Now there’s a life lesson in that story, if you want to excavate it. Something along the lines of “There’s a lot more brewing under the surface of things than you are aware of. It will all be revealed, if you are patient.”
It reminded me that the garden can teach us many things. We have a garden behind our home, one that we started from scratch when we moved here in 2007. The yard was a blank canvas, and we went to work on it with gusto. Now it's a jungle or a paradise, depending on your point of view.
Sometimes, we’ve grown things we didn’t intend to grow. Sunflowers, calendulas, tomatoes and fennel are very good at volunteering to grow all by themselves, from seeds that fell to the ground unnoticed last year. This year we’ve discovered that those squash seeds we carefully composted have come back to haunt us. We have a couple of squash plants growing in the front yard, and one is even growing out of the compost bin. I think there's a lesson in this, too, but I'll let you puzzle on that.
In our garden we have perennial beds and a lovely vegie garden. It’s been an extremely productive garden: this week we’re eating our own potatoes, lettuce, peas, and berries: boysenberries, raspberries, strawberries, and blueberries...
Ah, yes: the blueberries. If you ever need to get taken down a peg or two, blueberries are a great antidote to the “Look what a beautiful, productive garden I’ve created!” syndrome. The problem is the robins. We’ve had robins in our strawberries in other years, but this year they discovered that blueberries are just so much easier to access. Without even asking for permission, they landed on the pea fence to survey the possibilities. "Well, would you look at that! Our own private grocery store. Oh, Mamma, this is going to be good," says Sir Robin to his wifey.
Well, the resident sweetie was not amused. Out he went, shooing them away. “If I do this enough times, they’ll get the message,” was his reasoning. Right. These robins weren’t reasonable birds. We watched them fly in, as though they were getting landing instructions from the traffic controllers at Pearson International airport – one after the other, bearing off our precious fruits. Sometimes they even got greedy and took two or three at a time. Clearly, we would need to do something more drastic.
String old cassette tapes around your bushes – the shiny fluttering will scare them off, we were told. Didn't work. So we visited the Dollar Store and came away with pie plates, streamers, and a colourful whirlygig. The pie plates and neon orange streamers are fluttering above the bushes, while the whirligig turns round and round. “Oh, you changed the decor,” say the robins. “For us? Oh, you shouldn’t have.” Then they do their grocery shopping, and fly off without even a wave of their wings.
Grrr. Gardeners tell us we could bring a radio into the blueberry patch and that might scare off the birds, but I don’t have a lot of hope. We’d probably play the music the birds just love, and next thing you know, they’d be organizing a dance and inviting the neighbourhood hooligans. So we caved: we decided to live with it. We still get blueberries, just not quite as many. There are some things that you just have to accept; fighting for our blueberries is not the hill we want to die on.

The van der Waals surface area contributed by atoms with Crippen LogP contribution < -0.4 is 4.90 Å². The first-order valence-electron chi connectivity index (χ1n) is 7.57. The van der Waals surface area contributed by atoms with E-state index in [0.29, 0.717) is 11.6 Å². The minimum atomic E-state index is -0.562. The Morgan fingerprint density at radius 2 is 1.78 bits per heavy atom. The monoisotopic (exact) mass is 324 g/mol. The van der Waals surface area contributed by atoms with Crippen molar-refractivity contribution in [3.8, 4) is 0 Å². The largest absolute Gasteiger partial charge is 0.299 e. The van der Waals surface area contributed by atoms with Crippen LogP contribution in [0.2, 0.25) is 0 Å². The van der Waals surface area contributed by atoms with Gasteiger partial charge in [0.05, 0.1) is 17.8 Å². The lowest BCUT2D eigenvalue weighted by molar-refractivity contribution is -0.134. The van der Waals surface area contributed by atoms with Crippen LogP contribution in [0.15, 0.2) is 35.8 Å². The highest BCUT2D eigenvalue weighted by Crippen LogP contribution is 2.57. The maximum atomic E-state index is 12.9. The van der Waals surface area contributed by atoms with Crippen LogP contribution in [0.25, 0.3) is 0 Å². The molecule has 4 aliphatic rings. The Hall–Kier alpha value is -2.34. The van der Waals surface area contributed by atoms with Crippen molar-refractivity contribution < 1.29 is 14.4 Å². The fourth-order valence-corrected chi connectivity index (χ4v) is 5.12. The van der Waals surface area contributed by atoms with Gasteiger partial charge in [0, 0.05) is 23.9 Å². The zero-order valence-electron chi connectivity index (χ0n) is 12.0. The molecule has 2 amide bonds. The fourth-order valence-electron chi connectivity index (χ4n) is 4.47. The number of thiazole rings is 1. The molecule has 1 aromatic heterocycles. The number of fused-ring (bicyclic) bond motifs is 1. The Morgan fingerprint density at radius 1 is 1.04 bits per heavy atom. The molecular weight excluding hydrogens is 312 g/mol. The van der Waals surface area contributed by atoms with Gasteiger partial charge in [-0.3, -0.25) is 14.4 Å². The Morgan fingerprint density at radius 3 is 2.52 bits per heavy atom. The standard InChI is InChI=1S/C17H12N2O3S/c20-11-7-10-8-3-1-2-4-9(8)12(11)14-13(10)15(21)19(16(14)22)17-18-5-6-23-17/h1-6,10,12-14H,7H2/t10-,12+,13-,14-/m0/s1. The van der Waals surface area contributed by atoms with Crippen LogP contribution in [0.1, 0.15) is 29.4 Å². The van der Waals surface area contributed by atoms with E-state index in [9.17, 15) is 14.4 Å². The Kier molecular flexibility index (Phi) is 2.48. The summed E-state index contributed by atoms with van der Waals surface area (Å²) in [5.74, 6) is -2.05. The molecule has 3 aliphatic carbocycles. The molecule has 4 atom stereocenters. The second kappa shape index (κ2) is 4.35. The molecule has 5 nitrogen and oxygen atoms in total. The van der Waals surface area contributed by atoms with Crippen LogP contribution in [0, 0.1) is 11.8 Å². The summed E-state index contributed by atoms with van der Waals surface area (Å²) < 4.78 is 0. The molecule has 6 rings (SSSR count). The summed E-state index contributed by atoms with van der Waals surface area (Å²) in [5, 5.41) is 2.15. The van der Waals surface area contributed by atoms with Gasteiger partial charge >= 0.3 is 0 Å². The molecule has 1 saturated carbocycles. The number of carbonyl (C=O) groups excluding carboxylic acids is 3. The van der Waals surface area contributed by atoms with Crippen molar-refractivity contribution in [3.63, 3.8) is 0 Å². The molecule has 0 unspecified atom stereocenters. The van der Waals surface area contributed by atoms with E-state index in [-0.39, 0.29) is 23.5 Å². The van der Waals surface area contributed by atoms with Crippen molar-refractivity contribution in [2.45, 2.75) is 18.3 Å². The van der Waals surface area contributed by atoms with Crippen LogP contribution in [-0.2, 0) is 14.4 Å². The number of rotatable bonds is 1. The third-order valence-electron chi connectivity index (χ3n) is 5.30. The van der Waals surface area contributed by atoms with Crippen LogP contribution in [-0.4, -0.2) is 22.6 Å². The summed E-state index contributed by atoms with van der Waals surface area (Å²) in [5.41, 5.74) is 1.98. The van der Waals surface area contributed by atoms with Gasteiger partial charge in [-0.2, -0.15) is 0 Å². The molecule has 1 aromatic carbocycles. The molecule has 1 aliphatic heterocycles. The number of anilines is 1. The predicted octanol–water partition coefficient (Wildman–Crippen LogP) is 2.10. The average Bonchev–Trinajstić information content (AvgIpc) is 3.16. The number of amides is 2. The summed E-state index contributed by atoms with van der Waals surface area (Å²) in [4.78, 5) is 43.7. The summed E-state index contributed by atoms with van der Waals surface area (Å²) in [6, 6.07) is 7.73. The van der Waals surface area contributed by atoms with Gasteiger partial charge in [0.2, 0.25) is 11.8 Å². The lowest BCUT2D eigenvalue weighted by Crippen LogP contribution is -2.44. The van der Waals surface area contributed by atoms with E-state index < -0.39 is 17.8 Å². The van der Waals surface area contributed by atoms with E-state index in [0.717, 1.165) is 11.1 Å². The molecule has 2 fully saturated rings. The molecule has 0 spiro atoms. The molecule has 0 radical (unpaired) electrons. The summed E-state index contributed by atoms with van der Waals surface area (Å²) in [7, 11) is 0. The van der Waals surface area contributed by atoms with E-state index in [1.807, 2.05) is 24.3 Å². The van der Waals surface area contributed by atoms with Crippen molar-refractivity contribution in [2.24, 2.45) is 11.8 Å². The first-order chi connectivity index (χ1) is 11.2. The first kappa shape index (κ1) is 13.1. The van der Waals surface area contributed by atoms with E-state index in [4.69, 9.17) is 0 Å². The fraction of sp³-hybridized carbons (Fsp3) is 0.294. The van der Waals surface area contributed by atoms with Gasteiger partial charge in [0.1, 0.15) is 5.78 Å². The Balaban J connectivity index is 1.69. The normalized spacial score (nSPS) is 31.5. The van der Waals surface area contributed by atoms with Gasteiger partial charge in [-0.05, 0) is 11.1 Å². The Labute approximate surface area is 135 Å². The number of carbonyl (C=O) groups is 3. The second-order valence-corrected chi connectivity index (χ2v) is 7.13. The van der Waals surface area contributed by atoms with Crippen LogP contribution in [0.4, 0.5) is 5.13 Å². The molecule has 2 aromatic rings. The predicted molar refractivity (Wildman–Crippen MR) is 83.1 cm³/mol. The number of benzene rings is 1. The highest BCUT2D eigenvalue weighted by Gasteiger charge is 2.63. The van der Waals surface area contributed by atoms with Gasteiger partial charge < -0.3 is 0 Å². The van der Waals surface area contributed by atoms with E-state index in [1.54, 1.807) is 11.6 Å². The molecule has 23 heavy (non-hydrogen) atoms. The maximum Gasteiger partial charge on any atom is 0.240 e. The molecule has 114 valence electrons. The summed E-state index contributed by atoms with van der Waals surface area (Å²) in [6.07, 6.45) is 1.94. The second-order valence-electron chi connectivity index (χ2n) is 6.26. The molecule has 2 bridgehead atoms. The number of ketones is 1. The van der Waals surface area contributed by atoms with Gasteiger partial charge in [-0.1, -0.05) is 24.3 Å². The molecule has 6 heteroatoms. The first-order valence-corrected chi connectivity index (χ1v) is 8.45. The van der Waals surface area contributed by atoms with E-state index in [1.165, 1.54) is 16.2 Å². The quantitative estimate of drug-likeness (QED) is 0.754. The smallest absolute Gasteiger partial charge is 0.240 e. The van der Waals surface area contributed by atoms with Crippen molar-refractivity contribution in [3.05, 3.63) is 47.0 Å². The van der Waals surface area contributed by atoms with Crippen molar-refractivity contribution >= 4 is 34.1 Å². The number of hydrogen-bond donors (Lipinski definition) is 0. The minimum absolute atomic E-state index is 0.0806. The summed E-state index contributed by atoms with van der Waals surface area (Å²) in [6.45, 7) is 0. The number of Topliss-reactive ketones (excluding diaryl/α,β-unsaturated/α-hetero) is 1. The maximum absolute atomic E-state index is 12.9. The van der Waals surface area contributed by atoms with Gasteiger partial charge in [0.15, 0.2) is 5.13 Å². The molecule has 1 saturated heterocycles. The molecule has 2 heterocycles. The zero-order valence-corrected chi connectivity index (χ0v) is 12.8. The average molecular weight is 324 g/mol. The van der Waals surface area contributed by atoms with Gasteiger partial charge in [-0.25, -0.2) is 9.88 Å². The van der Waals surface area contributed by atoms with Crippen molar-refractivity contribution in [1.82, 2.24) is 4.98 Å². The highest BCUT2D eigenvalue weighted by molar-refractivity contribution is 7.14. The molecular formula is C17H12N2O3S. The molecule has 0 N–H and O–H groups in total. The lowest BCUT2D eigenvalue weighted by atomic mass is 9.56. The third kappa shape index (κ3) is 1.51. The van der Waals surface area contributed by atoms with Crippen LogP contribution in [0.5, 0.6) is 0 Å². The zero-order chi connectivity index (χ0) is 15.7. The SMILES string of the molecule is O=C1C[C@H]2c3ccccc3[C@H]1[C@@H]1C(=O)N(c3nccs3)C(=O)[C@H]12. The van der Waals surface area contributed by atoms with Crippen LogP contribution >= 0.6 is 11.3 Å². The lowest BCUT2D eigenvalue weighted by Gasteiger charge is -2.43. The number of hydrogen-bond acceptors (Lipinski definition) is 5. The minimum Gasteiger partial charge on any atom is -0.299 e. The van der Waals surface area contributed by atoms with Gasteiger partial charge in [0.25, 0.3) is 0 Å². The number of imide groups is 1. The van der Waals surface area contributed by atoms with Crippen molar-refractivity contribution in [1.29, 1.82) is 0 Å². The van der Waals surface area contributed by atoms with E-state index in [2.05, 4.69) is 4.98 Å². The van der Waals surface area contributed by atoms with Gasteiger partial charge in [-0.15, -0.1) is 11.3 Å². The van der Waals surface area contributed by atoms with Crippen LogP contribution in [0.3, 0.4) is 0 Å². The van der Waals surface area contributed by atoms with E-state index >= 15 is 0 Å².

Which reminds me of something I’ve read by Thomas Moore, a Jungian psychologist who has written much about the human condition. He says we all have personal “robins in the bushes”: traits and shortcomings that we’d rather not have. "I shouldn't be so judgmental ... impatient ... so undisciplined. I should be neater ... read more ..." (you fill in the blank.) And we tell ourselves that we will work on those faults, and when we conquer them, then, THEN life will be so much better. We try a lot of things, but nothing seems to work. Who are we kidding? There’s nobody perfect – we may think we are little more perfect than the next person, but then, that’s our foible. Moore says that we might be better off recognizing that we have our shadow sides. Instead of fighting our flaws , perhaps we can use our energies more profitably in positive directions. The flaw is what makes us human, and perhaps a little more humble. This is not saying that we should never attempt to root out deep spiritual faults that impact our families and our own happiness. But the things that bug us about ourselves may be the traits that make us who we are (just as the robins' antics are part of the life of the garden.)
I don't know how you feel about that -- when I first read this idea by Moore, I was taken aback. Not strive for perfection? Accept yourself, warts and all, and move on? Isn't that heretical in the great self-improvement drive that our culture has become, and that many spiritual traditions also promote? But as I think more and more about it, I'm beginning to agree.
Something to think about: another lesson from the garden, brought to us this week by the robins.
|The elves have done it again: this is what our little tree in the woods looks like now. Happy Canada Day, everyone!|